In vivo measurement of brain GABA concentrations by magnetic resonance spectroscopy in smelters occupationally exposed to manganese

Ulrike Dydak, Yue Ming Jiang, Li Ling Long, He Zhu, Jian Chen, Wen Mei Li, Richard A.E. Edden, Shuguang Hu, Xue Fu, Zaiyang Long, Xue An Mo, Dieter Meier, Jaroslaw Harezlak, Michael Aschner, James B. Murdoch, Wei Zheng

Research output: Contribution to journalArticle

90 Scopus citations

Abstract

Background: Exposure to excessive levels of manganese (Mn) is known to induce psychiatric and motor disorders, including parkinsonian symptoms. Therefore, finding a reliable means for early detection of Mn neurotoxicity is desirable. Objectives: Our goal was to determine whether in vivo brain levels of γ-aminobutyric acid (GABA), N-acetylaspartate (NAA), and other brain metabolites in male smelters were altered as a consequence of Mn exposure. Methods: We used T1-weighted magnetic resonance imaging (MRI) to visualize Mn deposition in the brain. Magnetic resonance spectroscopy (MRS) was used to quantify concentrations of NAA, glutamate, and other brain metabolites in globus pallidus, putamen, thalamus, and frontal cortex from a well-established cohort of 10 male Mn-exposed smelters and 10 male age-matched control subjects. We used the MEGA-PRESS MRS sequence to determine GABA levels in a region encompassing the thalamus and adjacent parts of the basal ganglia [GABA-VOI (volume of interest)].Results: Seven of 10 exposed subjects showed clear T1-hyperintense signals in the globus pallidus indicating Mn accumulation. We found a significant increase (82%; p = 0.014) in the ratio of GABA to total creatine (GABA/tCr) in the GABA-VOI of Mn-exposed subjects, as well as a distinct decrease (9%; p = 0.04) of NAA/tCr in frontal cortex that strongly correlated with cumulative Mn exposure (R = -0.93; p < 0.001).Conclusions: We demonstrated elevated GABA levels in the thalamus and adjacent basal ganglia and decreased NAA levels in the frontal cortex, indicating neuronal dysfunction in a brain area not primarily targeted by Mn. Therefore, the noninvasive in vivo MRS measurement of GABA and NAA may prove to be a powerful tool for detecting presymptomatic effects of Mn neurotoxicity.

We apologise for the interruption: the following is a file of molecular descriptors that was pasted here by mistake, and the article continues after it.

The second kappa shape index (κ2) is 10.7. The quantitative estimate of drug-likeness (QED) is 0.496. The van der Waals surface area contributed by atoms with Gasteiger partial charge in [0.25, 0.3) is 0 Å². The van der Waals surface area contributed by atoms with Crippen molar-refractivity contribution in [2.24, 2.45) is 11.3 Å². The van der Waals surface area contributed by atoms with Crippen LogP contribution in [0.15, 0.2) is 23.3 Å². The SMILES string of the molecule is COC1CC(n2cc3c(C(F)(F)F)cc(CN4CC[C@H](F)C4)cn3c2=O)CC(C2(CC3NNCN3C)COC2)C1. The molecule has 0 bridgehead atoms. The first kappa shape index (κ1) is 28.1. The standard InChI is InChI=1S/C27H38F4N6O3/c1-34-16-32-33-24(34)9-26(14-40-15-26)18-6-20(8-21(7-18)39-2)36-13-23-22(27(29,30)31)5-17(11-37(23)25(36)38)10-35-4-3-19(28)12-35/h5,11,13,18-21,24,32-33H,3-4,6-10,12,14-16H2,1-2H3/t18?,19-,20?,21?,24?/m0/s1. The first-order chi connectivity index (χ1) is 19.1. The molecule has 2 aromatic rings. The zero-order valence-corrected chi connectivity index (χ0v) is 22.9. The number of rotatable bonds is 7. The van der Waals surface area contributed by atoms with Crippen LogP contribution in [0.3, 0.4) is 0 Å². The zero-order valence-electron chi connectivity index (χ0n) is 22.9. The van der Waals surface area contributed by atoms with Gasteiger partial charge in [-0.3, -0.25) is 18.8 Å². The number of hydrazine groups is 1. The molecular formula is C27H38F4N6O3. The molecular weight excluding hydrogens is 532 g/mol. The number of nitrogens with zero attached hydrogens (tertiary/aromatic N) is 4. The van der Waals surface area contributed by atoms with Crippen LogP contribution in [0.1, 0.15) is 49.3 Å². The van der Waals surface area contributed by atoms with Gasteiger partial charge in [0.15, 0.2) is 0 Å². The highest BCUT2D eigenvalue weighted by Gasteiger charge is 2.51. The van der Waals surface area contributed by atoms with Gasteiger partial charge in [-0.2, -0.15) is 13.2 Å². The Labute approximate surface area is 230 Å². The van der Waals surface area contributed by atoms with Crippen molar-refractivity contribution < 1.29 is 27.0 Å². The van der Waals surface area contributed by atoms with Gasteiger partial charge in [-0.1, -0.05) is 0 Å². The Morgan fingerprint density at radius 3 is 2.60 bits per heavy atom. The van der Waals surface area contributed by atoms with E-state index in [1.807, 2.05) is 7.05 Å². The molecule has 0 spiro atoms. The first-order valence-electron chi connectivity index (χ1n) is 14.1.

Original languageEnglish (US)
Pages (from-to)219-224
Number of pages6
JournalEnvironmental Health Perspectives
Volume119
Issue number2
DOIs
StatePublished - Feb 2011

Keywords

  • GABA
  • Imaging
  • Manganese
  • Metabolism
  • MRI
  • MRS
  • NAA
  • Occupational health
  • Parkinsonism
  • Smelters

ASJC Scopus subject areas

  • Health, Toxicology and Mutagenesis
  • Public Health, Environmental and Occupational Health

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    Dydak, U., Jiang, Y. M., Long, L. L., Zhu, H., Chen, J., Li, W. M., Edden, R. A. E., Hu, S., Fu, X., Long, Z., Mo, X. A., Meier, D., Harezlak, J., Aschner, M., Murdoch, J. B., & Zheng, W. (2011). In vivo measurement of brain GABA concentrations by magnetic resonance spectroscopy in smelters occupationally exposed to manganese. Environmental Health Perspectives, 119(2), 219-224. https://doi.org/10.1289/ehp.1002192